The interface between the monitoring system and the cellular phone system is shown schematically by box 240 that outputs to an antenna 250A. The transducers 231 and 232 in conjunction with the pattern recognition hardware and software, which is implemented in processor 101 and is packaged on a printed circuit board or flex circuit along with the transducers 231 and 232, determine the presence of an occupant within a few seconds after the vehicle is started. Similar systems located to monitor the remaining seats in the vehicle, also determine the presence of occupants at the other seating locations and this result is stored in the computer memory which is part of each monitoring system processor 101. In the event of an accident, the electronic system associated with the cellular phone system interrogates the various interior monitoring system memories and arrives at a count of the number of occupants in the vehicle, and in more sophisticated systems, even makes a determination as to whether each occupant was wearing a seatbelt and if he or she is moving after the accident. The phone system then automatically dials the EMS operator (such as 911) and the information obtained from the interior monitoring systems is forwarded so that a determination can be made as to the number of ambulances and other equipment to send to the accident site. Vehicles having this capability are now in service. Such vehicles also have a global positioning system, which permits the vehicle to determine its exact location and to forward this information to the EMS operator.
The control of the heating, ventilating, and air conditioning (HVAC) system alone would probably not justify the implementation of an interior monitoring system at least until the time comes when electronic heating and cooling systems replace the conventional systems now used. Nevertheless, if the monitoring system is present, it can be used to control the HVAC for a small increment in cost. The advantage of such a system is that since most vehicles contain only a single occupant, there is no need to direct heat or air conditioning to unoccupied seats. This permits the most rapid heating or cooling for the driver when the vehicle is first started and he or she is alone without heating or cooling unoccupied seats. Since the HVAC system does consume energy, an energy saving also results by only heating and cooling the driver when he or she is alone.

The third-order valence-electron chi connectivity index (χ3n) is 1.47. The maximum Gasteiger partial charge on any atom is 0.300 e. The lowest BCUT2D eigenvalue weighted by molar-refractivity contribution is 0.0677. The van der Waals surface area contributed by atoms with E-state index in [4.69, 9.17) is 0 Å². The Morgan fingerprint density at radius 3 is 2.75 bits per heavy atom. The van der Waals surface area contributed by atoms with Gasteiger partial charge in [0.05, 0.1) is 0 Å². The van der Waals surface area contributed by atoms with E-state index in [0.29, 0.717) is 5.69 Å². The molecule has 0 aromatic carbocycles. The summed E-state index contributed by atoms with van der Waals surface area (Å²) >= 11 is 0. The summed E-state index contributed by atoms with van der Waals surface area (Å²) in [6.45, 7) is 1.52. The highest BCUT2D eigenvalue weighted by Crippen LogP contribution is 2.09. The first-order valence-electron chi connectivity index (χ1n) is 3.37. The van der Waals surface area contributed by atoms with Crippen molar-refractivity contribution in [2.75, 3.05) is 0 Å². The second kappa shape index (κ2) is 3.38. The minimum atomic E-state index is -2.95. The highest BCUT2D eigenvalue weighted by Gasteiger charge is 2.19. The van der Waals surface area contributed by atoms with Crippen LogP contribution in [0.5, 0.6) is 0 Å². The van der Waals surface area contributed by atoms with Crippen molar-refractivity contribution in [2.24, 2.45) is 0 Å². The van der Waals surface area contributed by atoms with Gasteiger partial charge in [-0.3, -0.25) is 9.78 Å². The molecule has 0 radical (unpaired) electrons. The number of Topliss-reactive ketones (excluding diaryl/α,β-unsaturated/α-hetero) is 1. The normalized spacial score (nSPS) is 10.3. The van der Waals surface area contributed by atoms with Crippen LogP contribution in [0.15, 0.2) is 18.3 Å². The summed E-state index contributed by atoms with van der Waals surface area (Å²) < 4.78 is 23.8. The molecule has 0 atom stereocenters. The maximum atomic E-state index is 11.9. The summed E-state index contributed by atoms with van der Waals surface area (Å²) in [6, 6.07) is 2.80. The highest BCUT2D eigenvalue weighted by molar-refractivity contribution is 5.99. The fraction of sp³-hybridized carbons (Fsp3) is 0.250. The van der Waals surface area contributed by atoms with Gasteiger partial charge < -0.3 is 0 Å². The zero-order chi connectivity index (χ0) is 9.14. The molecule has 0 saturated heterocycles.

FIG. 3 shows a side view of a vehicle passenger compartment showing schematically an interface 260 between the vehicle interior monitoring system of this invention and the vehicle heating and air conditioning system. In addition to the transducers 231 and 232, which at least in this embodiment are preferably acoustic (ultrasonic) transducers, an infrared sensor 234 is also shown mounted in the A-pillar and which monitors the temperature of the occupant. The output from each of the transducers is fed into processor 101 that is in turn connected to interface 260. In this manner, the HVAC control is based on the occupant's temperature rather than that of the ambient air in the vehicle, as well as the determined presence of the occupant via transducers 231, 232 as described above. This also permits each vehicle occupant to be independently monitored and the HVAC system to be adjusted for each occupant either based on a set temperature for all occupants or, alternately, each occupant could be permitted to set his own preferred temperature through adjusting a control knob shown schematically as 250 in FIG. 3. Since the monitoring system is already installed in the vehicle with its own associated electronics including processor 101, the infrared sensor can be added with little additional cost and can share the processing unit. Not only can this system be used for directing hot and cold air, but developments in the field of directing sound using hyper-sound now make it possible to accurately direct sound to the vicinity of the ears of an occupant so that only that occupant can hear the sound. The system of this invention can thus be used to find the proximate direction of the ears of the occupant for this purpose.